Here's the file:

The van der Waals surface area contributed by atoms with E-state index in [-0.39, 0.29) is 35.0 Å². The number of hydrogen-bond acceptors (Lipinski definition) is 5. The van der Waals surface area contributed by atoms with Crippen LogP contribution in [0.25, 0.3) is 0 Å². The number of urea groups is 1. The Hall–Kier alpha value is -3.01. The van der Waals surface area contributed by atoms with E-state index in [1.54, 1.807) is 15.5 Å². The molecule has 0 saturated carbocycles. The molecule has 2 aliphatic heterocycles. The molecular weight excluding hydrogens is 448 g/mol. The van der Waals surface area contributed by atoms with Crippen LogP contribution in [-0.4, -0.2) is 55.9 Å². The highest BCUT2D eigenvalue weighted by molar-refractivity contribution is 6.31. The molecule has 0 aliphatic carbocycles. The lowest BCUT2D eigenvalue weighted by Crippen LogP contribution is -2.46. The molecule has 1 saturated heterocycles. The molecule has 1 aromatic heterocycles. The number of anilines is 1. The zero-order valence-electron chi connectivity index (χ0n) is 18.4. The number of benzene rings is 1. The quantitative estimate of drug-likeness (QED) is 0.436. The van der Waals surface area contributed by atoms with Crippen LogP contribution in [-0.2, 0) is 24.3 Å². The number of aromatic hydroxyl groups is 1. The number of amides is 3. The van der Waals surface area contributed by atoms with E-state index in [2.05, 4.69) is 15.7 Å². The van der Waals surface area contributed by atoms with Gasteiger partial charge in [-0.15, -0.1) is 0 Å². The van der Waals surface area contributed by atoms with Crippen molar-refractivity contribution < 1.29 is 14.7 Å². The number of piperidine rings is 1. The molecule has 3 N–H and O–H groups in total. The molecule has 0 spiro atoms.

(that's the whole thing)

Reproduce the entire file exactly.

The van der Waals surface area contributed by atoms with E-state index in [-0.39, 0.29) is 35.0 Å². The number of hydrogen-bond acceptors (Lipinski definition) is 5. The van der Waals surface area contributed by atoms with Crippen LogP contribution in [0.25, 0.3) is 0 Å². The number of urea groups is 1. The Hall–Kier alpha value is -3.01. The van der Waals surface area contributed by atoms with E-state index in [1.54, 1.807) is 15.5 Å². The molecule has 0 saturated carbocycles. The molecule has 2 aliphatic heterocycles. The molecular weight excluding hydrogens is 448 g/mol. The van der Waals surface area contributed by atoms with Crippen LogP contribution in [-0.4, -0.2) is 55.9 Å². The highest BCUT2D eigenvalue weighted by molar-refractivity contribution is 6.31. The molecule has 0 aliphatic carbocycles. The lowest BCUT2D eigenvalue weighted by Crippen LogP contribution is -2.46. The molecule has 1 saturated heterocycles. The molecule has 1 aromatic heterocycles. The number of anilines is 1. The zero-order valence-electron chi connectivity index (χ0n) is 18.4. The number of benzene rings is 1. The quantitative estimate of drug-likeness (QED) is 0.436. The van der Waals surface area contributed by atoms with Crippen LogP contribution in [-0.2, 0) is 24.3 Å². The number of aromatic hydroxyl groups is 1. The number of amides is 3. The van der Waals surface area contributed by atoms with E-state index in [2.05, 4.69) is 15.7 Å². The van der Waals surface area contributed by atoms with Gasteiger partial charge in [-0.15, -0.1) is 0 Å². The van der Waals surface area contributed by atoms with Crippen molar-refractivity contribution < 1.29 is 14.7 Å². The number of piperidine rings is 1. The molecule has 3 N–H and O–H groups in total. The molecule has 0 spiro atoms.